“Right now, it’s just getting better but eventually when I'm able to get out of college, I plan on changing things and you know and actually putting my full name behind it. And that's what I'm working on right now.”

We'll see a more explosive and athletic Jones this season.
We'll see a more explosive and athletic Jones this season.

Well, that and becoming a better basketball player and winning games, of course. As last season progressed and Jones gained more strength, grew more comfortable, and enhanced his game conditioning, he began to play more and play more consistently.

During UT’s last nine games in 2020, Jones averaged 33.2 minutes per game, which included back-to-back 39-minute games (versus West Virginia and at Texas Tech) designated by as the MVP performance for Texas. Over that nine-game stretch, he started eight games and scored 14.6 points per game. With his added athleticism, flexibility, strength and explosiveness, Jones probably will see the most improvement offensively in his two-point field goal percentage and free throw rate. During Jones’s freshman season, he posted a 38.0 free throw rate and made 50.3 percent of his two-point shots; he was on pace to crush that two-point field goal percentage during his sophomore season.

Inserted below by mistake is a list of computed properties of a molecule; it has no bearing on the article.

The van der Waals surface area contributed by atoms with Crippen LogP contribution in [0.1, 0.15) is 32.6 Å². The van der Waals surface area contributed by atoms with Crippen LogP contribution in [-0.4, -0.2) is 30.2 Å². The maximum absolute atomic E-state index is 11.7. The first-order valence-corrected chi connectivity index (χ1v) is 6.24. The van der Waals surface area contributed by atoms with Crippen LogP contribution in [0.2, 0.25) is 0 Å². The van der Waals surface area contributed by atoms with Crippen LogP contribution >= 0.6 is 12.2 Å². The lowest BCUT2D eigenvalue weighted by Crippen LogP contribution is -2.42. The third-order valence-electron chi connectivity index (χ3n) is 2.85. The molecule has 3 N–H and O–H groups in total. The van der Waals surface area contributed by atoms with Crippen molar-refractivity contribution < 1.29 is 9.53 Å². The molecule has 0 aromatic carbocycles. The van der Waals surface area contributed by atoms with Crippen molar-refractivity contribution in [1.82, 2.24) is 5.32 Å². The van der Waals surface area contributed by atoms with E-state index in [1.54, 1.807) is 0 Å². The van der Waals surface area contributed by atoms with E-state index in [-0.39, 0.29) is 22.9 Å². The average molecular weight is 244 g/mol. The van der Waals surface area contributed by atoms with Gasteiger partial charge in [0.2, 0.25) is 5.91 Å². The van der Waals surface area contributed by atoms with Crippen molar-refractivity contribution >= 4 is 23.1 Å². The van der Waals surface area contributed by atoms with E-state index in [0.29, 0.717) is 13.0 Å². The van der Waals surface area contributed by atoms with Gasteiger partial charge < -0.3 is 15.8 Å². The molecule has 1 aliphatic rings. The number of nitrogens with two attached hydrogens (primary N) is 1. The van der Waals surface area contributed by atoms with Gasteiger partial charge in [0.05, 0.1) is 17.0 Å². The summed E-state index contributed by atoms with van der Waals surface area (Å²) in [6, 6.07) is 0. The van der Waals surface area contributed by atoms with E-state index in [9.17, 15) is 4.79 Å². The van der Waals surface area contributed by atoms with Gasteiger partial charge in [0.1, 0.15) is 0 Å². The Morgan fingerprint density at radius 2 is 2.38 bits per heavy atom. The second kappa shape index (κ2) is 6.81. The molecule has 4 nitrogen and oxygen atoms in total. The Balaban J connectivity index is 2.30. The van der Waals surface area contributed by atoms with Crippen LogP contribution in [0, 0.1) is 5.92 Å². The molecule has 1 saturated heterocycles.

Last season, Jones made just 43.9% of his two-point shots and made it to the free throw line just 56 times, which translated to an 18.1 free throw rate. Expect those numbers to improve significantly. That said, Jones is probably most excited about how much better he’ll be able to contribute on the defensive end, which was an area last season that forced him to rely on his mind instead of his physical gifts.

“More confidence on the defensive end,” he responded about where his athleticism and improved physical shape will help him the most. “I can be more aggressive in the passing lanes, more aggressive on ball, and that ultimately will help me in transition. I shot a lot of threes in transition and I'm looking to get more to the free throw line because statistically we weren’t a really good free throw shooting team, or we didn't get that many attempts. I know I’m a good free throw shooter. So, with my new strength to attack the basket and you know create that contact I feel more comfortable getting to the free throw line.”

During his freshman and shortened sophomore seasons, we saw Jones’s tremendous physical tools, stretches of excellent playmaking, and a mind growing to handle the collegiate challenge with an eye peeking towards the NBA. Last season, we saw the warrior who defeated Leukemia and used his time away from basketball to significantly improve how he thinks and processes the game on and off the court; we saw a young man with the type of newfound perspective only gained through refusing to let cancer win.

But we haven’t seen the best of Jones at Texas when the mind and body are on the same improved wavelength. That soon could change.

“I feel better than ever,” he said.